By Roger Chriss, Columnist
U.S. Attorney General Jeff Sessions recently announced a new plan by the DEA to further tighten production quotas for opioid pain medication as a step in the fight against opioid abuse and addiction.
The proposal appears in the Federal Register with the following explanation:
“Users may be initiated into a life of substance abuse and dependency after first obtaining these drugs from their health care providers…. Once ensnared, dependency on potent and dangerous street drugs may ensue. About 80% of heroin users first misused prescription opioids. Thus, it may be inferred that current users of heroin and fentanyl largely entered the gateway as part of the populations who previously misused prescription opioids."
This is not a new claim by the DEA. In its 360 Strategy: Diversion Control, the DEA plainly states, “The connection between prescription opioid abuse and heroin use is clear, with 80% of new heroin abusers starting their opioid addiction by misusing prescription medications.”
Where does the 80% figure come from?
SAMHSA pooled a decade's worth of data from the National Survey on Drug Use and Health and found that “four out of five recent heroin initiates (79.5 percent) previously used NMPR (nonmedical use of pain relievers)."
But the SAMHSA study did not examine how many of those heroin users had a valid prescription for opioids, so the DEA claim about users "first obtaining these drugs from their health care providers" is untrue. SAMHSA also notes that "the literature on transition from NMPR to heroin use is relatively sparse" and that the "vast majority" of people who abuse opioid medication never actually progress to heroin.
The abuse of opioid medication by heroin users also varies considerably by time, region and demographics -- so must users don't fit neatly into the 80% claim. A review article in The New England Journal of Medicine reports that prior nonmedical use of opioid medication was found in 50% of young adult heroin users in Ohio, in 86% of heroin users in New York and Los Angeles, and in 40%, 39%, and 70% of heroin users in San Diego, Seattle, and New York respectively.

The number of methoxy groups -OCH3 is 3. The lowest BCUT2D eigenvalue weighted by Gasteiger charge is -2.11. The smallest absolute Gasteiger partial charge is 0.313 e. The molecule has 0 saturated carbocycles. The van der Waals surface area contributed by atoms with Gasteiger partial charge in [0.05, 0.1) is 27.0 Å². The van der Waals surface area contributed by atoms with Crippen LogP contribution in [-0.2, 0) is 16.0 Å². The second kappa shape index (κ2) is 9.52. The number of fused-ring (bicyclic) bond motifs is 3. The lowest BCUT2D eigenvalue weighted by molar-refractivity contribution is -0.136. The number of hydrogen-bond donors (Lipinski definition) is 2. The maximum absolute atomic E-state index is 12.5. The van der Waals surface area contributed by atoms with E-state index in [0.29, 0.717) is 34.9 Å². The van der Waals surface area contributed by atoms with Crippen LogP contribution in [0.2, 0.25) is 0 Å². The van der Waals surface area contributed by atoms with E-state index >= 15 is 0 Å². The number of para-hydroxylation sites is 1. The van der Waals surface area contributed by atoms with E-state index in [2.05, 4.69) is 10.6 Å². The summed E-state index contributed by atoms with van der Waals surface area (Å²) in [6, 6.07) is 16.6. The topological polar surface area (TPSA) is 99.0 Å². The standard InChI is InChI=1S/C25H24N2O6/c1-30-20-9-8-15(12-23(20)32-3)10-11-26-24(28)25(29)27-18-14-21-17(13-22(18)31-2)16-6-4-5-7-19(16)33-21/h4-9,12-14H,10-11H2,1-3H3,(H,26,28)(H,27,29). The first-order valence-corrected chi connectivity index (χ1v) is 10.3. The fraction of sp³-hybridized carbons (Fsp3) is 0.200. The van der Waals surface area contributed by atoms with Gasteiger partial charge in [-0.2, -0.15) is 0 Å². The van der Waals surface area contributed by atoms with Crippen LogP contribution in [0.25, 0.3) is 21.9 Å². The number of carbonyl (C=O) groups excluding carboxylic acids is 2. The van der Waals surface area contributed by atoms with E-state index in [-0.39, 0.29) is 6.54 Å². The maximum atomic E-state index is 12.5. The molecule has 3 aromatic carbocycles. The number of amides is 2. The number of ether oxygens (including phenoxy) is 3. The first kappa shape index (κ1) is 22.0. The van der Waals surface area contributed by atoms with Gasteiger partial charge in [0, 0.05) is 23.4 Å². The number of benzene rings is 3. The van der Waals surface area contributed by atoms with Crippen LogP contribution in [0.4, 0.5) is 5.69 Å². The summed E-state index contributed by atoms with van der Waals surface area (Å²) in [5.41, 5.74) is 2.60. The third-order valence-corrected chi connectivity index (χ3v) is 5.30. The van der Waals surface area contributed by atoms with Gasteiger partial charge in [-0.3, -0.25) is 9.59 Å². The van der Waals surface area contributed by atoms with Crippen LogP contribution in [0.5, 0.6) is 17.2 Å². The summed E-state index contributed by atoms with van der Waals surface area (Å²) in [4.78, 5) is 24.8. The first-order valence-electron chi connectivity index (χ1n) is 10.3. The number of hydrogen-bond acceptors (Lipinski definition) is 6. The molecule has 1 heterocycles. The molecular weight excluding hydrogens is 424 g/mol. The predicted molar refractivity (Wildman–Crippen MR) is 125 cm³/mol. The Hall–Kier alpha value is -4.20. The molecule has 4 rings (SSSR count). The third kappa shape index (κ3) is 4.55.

Conversely, studies on the medical use of opioid analgesics show very low rates of opioid addiction. A review in the journal Addiction concluded that “The available evidence suggests that opioid analgesics for chronic pain conditions are not associated with a major risk for developing dependence.”
A 2016 article in The New England Journal of Medicine by Dr. Nora Volkow, Director of NIDA, also explains that “addiction occurs in only a small percentage of persons who are exposed to opioids—even among those with preexisting vulnerabilities.”
But despite this well-established information, the 80% statistic is being used to set policy and justify a supply-side approach to the opioid addiction crisis. States are citing the number as they pass new legislation to restrict opioid prescribing, health insurers are using it as they enact new policies to limit medical opioid use, and doctors are telling patients it’s one of the reasons they won’t prescribe opioids.
According to one addiction treatment specialist, the goal of the DEA quota reductions should be to take opioid prescribing back to levels where they stood two decades ago.
“We‘re back down to 2006 levels, but the goal should be to get us back down to 1995 levels. So this means many Americans are still going to be addicted until prescribing becomes more cautious,” Andrew Kolodny, MD, founder of Physicians for Responsible Opioid Prescribing (PROP), told STAT.
But this assumes that pre-1995 opioid prescribing levels were adequate. According to Jeffrey Singer, MD, a Senior Fellow at the CATO Institute, that would be a mistake.
“It must be remembered that numerous studies throughout the 1970s, 1980s, and 1990s documented that patients were being undertreated for pain because of an irrational fear of opioids,” Singer wrote. “Policymakers need to disabuse themselves of the notion that the prescription of opioids to patients by doctors is at the heart of the problem. That notion has made too many patients suffer needlessly as the old ‘opiophobia’ of the 1970s and 1980s has returned.”
Moreover, it assumes that opioids have no clinical benefit. But they are medically very useful, not only in the acute and surgical setting, but also for a variety of chronic pain conditions, such as neuropathy and restless leg syndrome.
The 80% statistic is misleading and encourages faulty assumptions about the overdose crisis and medical care. It is shifting resources away from the public health interventions that would most likely help in the crisis and removes a valid medical treatment for people with a wide range of ailments.
To read and comment on the DEA’s quota proposal, click here. All comments must be received by May 4, 2018.
Roger Chriss lives with Ehlers Danlos syndrome and is a proud member of the Ehlers-Danlos Society. Roger is a technical consultant in Washington state, where he specializes in mathematics and research.
The information in this column should not be considered as professional medical advice, diagnosis or treatment. It is for informational purposes only and represents the author’s opinions alone. It does not inherently express or reflect the views, opinions and/or positions of Pain News Network.